Lt. Gen. DS Hooda (retd) on Friday said that the constant hype around surgical strike was 'unwarranted', news agency ANI reported. Gen Hooda was the Northern Army commander when the surgical strikes were carried out on September 29, 2016. General Hooda was speaking during a panel discussion on the topic, 'Role of Cross-Border Operations and Surgical Strikes,' on the first day of Military Literature Festival 2018 in Chandigarh. The discussion was attended by Punjab Governor V P Singh Badnore along with other former Generals and Army Commanders.
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"I do think there was too much hype over the surgical strike. It was important and we had to do it. Now how much should it have been politicised, whether it was right or wrong is something that should be asked to the politicians,” he said.
General (retired) D S Hooda: I do think there was too much hype over it (surgical strike). The strike was important & we had to do it. Now how much should it have been politicised, whether it was right or wrong is something that should be asked to the politicians. (7.12) pic.twitter.com/8v0QJ1tzK5— ANI (@ANI) December 8, 2018
"It isn’t good to have political dissonance in military matters and all parties need to come together on a common platform at least in the strategic arena. In this case, there was too much political banter on both sides,” he said.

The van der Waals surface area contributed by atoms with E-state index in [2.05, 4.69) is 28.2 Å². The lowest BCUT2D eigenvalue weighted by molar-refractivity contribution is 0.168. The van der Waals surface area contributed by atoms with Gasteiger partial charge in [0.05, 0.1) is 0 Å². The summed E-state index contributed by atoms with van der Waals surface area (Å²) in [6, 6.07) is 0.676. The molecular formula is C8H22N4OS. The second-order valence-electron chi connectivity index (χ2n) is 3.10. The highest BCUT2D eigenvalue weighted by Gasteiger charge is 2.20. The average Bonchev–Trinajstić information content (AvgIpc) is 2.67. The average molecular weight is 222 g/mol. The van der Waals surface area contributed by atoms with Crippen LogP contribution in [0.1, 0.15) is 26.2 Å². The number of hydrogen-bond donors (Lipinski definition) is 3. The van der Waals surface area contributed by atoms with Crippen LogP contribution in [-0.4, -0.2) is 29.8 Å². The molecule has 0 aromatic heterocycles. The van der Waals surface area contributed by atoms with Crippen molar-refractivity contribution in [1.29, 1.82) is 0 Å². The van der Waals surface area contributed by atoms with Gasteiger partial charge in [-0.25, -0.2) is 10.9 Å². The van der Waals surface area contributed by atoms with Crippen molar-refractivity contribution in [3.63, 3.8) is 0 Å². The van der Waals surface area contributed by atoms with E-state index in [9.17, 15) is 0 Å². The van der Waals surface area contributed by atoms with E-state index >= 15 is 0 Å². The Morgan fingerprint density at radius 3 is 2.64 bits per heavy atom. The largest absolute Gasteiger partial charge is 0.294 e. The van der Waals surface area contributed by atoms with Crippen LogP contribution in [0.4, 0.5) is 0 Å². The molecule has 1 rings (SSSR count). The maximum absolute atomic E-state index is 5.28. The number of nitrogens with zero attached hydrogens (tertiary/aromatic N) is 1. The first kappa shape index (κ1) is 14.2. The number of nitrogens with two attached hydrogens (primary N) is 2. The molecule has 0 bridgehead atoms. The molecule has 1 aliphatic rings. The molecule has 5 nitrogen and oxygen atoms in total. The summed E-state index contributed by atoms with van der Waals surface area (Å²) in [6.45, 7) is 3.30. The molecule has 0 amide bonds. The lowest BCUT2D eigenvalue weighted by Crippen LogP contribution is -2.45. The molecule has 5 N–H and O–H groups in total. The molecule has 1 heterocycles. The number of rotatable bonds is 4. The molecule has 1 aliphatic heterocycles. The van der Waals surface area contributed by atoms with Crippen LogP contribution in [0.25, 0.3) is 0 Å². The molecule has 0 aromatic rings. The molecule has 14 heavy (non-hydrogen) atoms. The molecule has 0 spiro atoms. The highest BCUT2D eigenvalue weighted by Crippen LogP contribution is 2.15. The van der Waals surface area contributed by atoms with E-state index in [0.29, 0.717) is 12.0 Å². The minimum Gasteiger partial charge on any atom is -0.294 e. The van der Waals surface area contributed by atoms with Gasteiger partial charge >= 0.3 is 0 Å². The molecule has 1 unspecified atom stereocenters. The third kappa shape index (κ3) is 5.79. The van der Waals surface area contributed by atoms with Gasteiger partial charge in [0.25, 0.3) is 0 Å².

"The trend of politicians questioning the Army at public forums is the biggest threat to military operations and needs to be guarded against,” former Army Chief Gen VP Malik (retd) remarked.
"The excessive publicity of the September 2016 strikes, which had in fact been a retaliatory strike conducted after the Pathankot and Uri attacks, had set a dangerous benchmark for the Indian political dispensation, which they would find difficult to maintain in the eventuality of future terror attacks,” said Defence commentator Colonel (retd) Ajai Shukla.
Nearly 10 days after the Uri attack that claimed 18 jawans, India carried out surgical strikes in Pakistan Occupied Kashmir, inflicting heavy casualties on terrorists and indicating a change of stand on the rules of engagement on the disputed line of control.